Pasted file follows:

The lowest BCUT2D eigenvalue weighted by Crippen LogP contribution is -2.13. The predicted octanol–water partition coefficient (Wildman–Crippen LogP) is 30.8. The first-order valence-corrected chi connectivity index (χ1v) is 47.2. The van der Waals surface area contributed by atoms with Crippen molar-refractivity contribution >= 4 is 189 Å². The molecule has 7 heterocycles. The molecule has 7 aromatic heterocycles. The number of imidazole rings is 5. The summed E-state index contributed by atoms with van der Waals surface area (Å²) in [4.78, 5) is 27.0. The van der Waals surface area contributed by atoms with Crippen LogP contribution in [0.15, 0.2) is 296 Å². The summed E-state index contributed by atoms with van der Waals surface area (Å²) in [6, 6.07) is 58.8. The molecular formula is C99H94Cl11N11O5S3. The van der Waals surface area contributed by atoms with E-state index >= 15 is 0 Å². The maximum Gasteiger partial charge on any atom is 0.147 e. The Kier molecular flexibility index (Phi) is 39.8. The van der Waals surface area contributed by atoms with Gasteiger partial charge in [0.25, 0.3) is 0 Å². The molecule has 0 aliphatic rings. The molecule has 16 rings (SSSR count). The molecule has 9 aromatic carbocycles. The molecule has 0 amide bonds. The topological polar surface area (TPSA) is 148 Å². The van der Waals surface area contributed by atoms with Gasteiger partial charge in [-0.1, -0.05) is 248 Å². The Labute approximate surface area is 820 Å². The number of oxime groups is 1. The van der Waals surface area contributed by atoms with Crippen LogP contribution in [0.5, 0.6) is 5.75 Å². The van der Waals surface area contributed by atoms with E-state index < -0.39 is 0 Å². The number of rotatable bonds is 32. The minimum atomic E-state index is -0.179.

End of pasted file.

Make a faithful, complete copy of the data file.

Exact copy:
The lowest BCUT2D eigenvalue weighted by Crippen LogP contribution is -2.13. The predicted octanol–water partition coefficient (Wildman–Crippen LogP) is 30.8. The first-order valence-corrected chi connectivity index (χ1v) is 47.2. The van der Waals surface area contributed by atoms with Crippen molar-refractivity contribution >= 4 is 189 Å². The molecule has 7 heterocycles. The molecule has 7 aromatic heterocycles. The number of imidazole rings is 5. The summed E-state index contributed by atoms with van der Waals surface area (Å²) in [4.78, 5) is 27.0. The van der Waals surface area contributed by atoms with Crippen LogP contribution in [0.15, 0.2) is 296 Å². The summed E-state index contributed by atoms with van der Waals surface area (Å²) in [6, 6.07) is 58.8. The molecular formula is C99H94Cl11N11O5S3. The van der Waals surface area contributed by atoms with E-state index >= 15 is 0 Å². The maximum Gasteiger partial charge on any atom is 0.147 e. The Kier molecular flexibility index (Phi) is 39.8. The van der Waals surface area contributed by atoms with Gasteiger partial charge in [0.25, 0.3) is 0 Å². The molecule has 0 aliphatic rings. The molecule has 16 rings (SSSR count). The molecule has 9 aromatic carbocycles. The molecule has 0 amide bonds. The topological polar surface area (TPSA) is 148 Å². The van der Waals surface area contributed by atoms with Gasteiger partial charge in [-0.1, -0.05) is 248 Å². The Labute approximate surface area is 820 Å². The number of oxime groups is 1. The van der Waals surface area contributed by atoms with Crippen LogP contribution in [0.5, 0.6) is 5.75 Å². The van der Waals surface area contributed by atoms with E-state index < -0.39 is 0 Å². The number of rotatable bonds is 32. The minimum atomic E-state index is -0.179.